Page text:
Guess the Game Name
[5831] Guess the Game Name - Look carefully the picture and guess the game name. - #brainteasers #games - Correct Answers: 13 - The first user who solved this task is Fazil Hashim
BRAIN TEASERS
enter your answer and press button OK

Guess the Game Name

Look carefully the picture and guess the game name.
Correct answers: 13
The first user who solved this task is Fazil Hashim.
#brainteasers #games
Register with your Google Account and start collecting points.
Check your ranking on list.

One night, a man on his way...

One night, a man on his way home happened upon a drunk, down on his hands and knees searching for something under a street light. The man asked the drunk what he was looking for so diligently and the drunk said he had tripped and his Rolex wrist watch had broken loose from his wrist. The man, being a kindhearted soul, got down on his hands and knees and began assisting the drunk looking for his watch. After about ten minutes without any success, the man asked the drunk exactly where he tripped. "About a half a block up the street," the drunk said. "Why, pray tell," the man asked the drunk, "are you looking for your watch here if you lost it a half a block up the street?" The drunk replied, "The light is a lot better here."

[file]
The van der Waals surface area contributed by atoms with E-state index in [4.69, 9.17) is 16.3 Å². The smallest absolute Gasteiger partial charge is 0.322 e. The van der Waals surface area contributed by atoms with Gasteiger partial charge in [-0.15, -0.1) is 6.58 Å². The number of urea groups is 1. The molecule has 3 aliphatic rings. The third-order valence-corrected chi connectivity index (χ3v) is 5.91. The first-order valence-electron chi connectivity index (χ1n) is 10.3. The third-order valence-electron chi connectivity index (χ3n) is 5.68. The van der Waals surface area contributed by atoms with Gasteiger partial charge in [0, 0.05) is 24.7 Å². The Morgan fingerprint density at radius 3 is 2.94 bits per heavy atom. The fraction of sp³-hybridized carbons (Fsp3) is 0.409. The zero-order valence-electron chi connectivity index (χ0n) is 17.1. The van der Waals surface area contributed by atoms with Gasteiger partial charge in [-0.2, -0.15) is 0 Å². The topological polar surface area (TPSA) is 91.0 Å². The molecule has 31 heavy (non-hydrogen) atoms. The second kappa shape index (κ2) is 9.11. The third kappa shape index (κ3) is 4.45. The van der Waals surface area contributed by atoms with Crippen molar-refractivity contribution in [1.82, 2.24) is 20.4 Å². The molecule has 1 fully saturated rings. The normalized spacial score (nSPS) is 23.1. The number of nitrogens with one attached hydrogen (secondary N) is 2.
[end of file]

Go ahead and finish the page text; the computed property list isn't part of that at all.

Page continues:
Jokes of the day - Daily updated jokes. New jokes every day.
Follow Brain Teasers on social networks

Brain Teasers

puzzles, riddles, mathematical problems, mastermind, cinemania...

Ernest Everett Just

Born 14 Aug 1883; died 27 Oct 1941 at age 58.Black-American embryologist who pioneered understanding of cell division, researching fertilized egg cells, experimental parthenogenesis, hydration, cell division, dehydration in living cells, and the effect of ultra violet rays on egg cells. In 1915, he was awarded the first Spingarn Medal, the highest honor given by the NAACP. His research during summers 1909-30, at the Marine Biological Laboratory (MBL), Woods Hole, Mass, included thousands of experiments on marine mammal cell fertilization. Outside MBL, he experienced discrimination. Seeking more opportunities, he spent most of the 1930s in various European countries. WW II hostilities caused him to return to the U.S. in late 1940, but he died of pancreatic cancer the next year.«
This site uses cookies to store information on your computer. Some are essential to help the site properly. Others give us insight into how the site is used and help us to optimize the user experience. See our privacy policy.